- Set deadlines for yourself, including tiny goals while completing larger tasks.
- Break large tasks into smaller steps or manageable chunks that are easier to tackle one at a time. Allowing yourself small successes will build momentum towards finishing the final project.
- Overcome fear of failure by recognizing that mistakes are part of learning and should be embraced rather than avoided to grow skills, knowledge, and confidence over time.
- Develop self-accountability by investing in helpful resources such as mentors, tutors, or accountability apps that can provide personalized encouragement and advice.
- Understand what makes a particular task difficult: is it being overly ambitious? Is it because we don’t know how to overcome certain challenges? Be honest about why something seems hard and figure out actionable steps that can be taken make it less daunting while still striving continually towards realistic objectives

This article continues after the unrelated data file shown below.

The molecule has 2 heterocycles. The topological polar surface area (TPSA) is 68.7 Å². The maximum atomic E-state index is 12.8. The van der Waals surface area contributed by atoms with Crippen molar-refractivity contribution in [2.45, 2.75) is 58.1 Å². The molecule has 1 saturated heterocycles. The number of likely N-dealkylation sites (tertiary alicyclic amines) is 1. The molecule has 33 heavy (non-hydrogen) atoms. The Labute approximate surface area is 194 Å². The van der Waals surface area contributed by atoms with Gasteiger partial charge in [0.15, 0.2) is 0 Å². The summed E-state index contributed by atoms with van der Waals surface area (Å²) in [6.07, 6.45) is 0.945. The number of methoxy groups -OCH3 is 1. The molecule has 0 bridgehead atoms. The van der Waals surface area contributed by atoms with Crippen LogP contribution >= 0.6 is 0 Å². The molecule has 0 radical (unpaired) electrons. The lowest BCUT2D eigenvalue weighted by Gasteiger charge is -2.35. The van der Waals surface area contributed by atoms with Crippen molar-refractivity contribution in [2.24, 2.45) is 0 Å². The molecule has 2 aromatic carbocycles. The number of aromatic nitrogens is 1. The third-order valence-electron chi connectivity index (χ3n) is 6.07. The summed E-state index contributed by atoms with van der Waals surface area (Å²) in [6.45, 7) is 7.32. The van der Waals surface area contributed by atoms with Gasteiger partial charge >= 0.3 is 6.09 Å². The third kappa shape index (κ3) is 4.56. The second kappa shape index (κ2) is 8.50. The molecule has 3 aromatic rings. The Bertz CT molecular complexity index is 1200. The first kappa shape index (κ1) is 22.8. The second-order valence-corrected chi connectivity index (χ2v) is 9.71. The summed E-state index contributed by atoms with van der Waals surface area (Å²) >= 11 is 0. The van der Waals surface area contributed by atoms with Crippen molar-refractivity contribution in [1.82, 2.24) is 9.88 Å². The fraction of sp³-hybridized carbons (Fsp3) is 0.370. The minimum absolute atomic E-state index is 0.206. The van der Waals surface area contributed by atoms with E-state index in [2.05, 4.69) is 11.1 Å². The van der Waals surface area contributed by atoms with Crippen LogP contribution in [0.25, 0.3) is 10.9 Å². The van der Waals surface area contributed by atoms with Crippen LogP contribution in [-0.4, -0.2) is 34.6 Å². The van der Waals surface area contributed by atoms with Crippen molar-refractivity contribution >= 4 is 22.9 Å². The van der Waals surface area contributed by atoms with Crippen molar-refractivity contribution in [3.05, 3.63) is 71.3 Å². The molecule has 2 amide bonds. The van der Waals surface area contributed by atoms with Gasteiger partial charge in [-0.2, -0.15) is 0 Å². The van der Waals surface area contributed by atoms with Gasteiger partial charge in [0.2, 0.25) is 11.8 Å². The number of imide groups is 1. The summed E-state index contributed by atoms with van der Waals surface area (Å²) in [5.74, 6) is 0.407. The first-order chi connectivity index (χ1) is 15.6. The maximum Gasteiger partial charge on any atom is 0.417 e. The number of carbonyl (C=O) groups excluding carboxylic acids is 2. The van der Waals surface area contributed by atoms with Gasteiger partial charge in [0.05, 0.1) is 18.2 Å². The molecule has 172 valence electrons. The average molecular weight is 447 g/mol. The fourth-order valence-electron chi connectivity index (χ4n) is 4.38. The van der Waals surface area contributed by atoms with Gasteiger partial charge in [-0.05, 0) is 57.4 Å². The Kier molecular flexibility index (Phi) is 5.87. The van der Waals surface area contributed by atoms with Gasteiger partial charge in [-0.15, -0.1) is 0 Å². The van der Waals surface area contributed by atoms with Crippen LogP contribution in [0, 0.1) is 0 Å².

Procrastination is driven by a variety of behavioral factors like avoidance, perfectionism, or indecision, which can be related to psychological issues such as fear of failure or low self-esteem.
The good news is that there are ways for us all to break free from chronic procrastination once we understand the psychology behind it.
I know how you feel: it’s much easier to put off tasks and think about it later, but what does all this mean?
You’ll feel bad, depressed, and anxious, but above all, your goals will be even further away.
So, now that you know the main reasons why you procrastinate, it’s time to put yourself out there!